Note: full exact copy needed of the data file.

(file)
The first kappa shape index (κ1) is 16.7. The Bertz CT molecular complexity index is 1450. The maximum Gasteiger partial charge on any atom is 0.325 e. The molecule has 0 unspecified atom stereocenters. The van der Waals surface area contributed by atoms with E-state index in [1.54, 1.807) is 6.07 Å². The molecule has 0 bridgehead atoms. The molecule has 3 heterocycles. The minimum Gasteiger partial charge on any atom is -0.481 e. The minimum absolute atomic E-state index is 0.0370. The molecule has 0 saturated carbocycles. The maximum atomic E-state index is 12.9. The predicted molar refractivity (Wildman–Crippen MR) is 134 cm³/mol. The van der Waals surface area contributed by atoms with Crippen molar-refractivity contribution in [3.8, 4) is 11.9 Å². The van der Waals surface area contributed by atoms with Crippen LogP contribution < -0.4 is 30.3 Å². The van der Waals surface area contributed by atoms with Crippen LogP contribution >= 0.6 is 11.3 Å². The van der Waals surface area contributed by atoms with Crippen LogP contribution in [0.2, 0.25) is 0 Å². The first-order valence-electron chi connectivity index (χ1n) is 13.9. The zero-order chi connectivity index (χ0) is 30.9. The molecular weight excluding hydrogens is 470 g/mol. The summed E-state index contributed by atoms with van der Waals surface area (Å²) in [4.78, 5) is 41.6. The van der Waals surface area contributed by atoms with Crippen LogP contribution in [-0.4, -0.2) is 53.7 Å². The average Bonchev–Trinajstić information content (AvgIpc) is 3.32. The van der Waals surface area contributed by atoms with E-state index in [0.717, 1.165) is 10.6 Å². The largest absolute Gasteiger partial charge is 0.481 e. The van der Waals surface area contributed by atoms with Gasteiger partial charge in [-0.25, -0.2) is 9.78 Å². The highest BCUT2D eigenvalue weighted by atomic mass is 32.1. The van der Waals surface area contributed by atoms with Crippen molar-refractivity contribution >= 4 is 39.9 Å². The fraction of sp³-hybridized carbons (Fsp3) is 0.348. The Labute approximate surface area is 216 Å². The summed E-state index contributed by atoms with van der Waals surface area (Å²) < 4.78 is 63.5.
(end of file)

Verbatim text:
The first kappa shape index (κ1) is 16.7. The Bertz CT molecular complexity index is 1450. The maximum Gasteiger partial charge on any atom is 0.325 e. The molecule has 0 unspecified atom stereocenters. The van der Waals surface area contributed by atoms with E-state index in [1.54, 1.807) is 6.07 Å². The molecule has 0 bridgehead atoms. The molecule has 3 heterocycles. The minimum Gasteiger partial charge on any atom is -0.481 e. The minimum absolute atomic E-state index is 0.0370. The molecule has 0 saturated carbocycles. The maximum atomic E-state index is 12.9. The predicted molar refractivity (Wildman–Crippen MR) is 134 cm³/mol. The van der Waals surface area contributed by atoms with Crippen molar-refractivity contribution in [3.8, 4) is 11.9 Å². The van der Waals surface area contributed by atoms with Crippen LogP contribution < -0.4 is 30.3 Å². The van der Waals surface area contributed by atoms with Crippen LogP contribution >= 0.6 is 11.3 Å². The van der Waals surface area contributed by atoms with Crippen LogP contribution in [0.2, 0.25) is 0 Å². The first-order valence-electron chi connectivity index (χ1n) is 13.9. The zero-order chi connectivity index (χ0) is 30.9. The molecular weight excluding hydrogens is 470 g/mol. The summed E-state index contributed by atoms with van der Waals surface area (Å²) in [4.78, 5) is 41.6. The van der Waals surface area contributed by atoms with Crippen LogP contribution in [-0.4, -0.2) is 53.7 Å². The average Bonchev–Trinajstić information content (AvgIpc) is 3.32. The van der Waals surface area contributed by atoms with E-state index in [0.717, 1.165) is 10.6 Å². The largest absolute Gasteiger partial charge is 0.481 e. The van der Waals surface area contributed by atoms with Gasteiger partial charge in [-0.25, -0.2) is 9.78 Å². The highest BCUT2D eigenvalue weighted by atomic mass is 32.1. The van der Waals surface area contributed by atoms with Crippen molar-refractivity contribution >= 4 is 39.9 Å². The fraction of sp³-hybridized carbons (Fsp3) is 0.348. The Labute approximate surface area is 216 Å². The summed E-state index contributed by atoms with van der Waals surface area (Å²) < 4.78 is 63.5.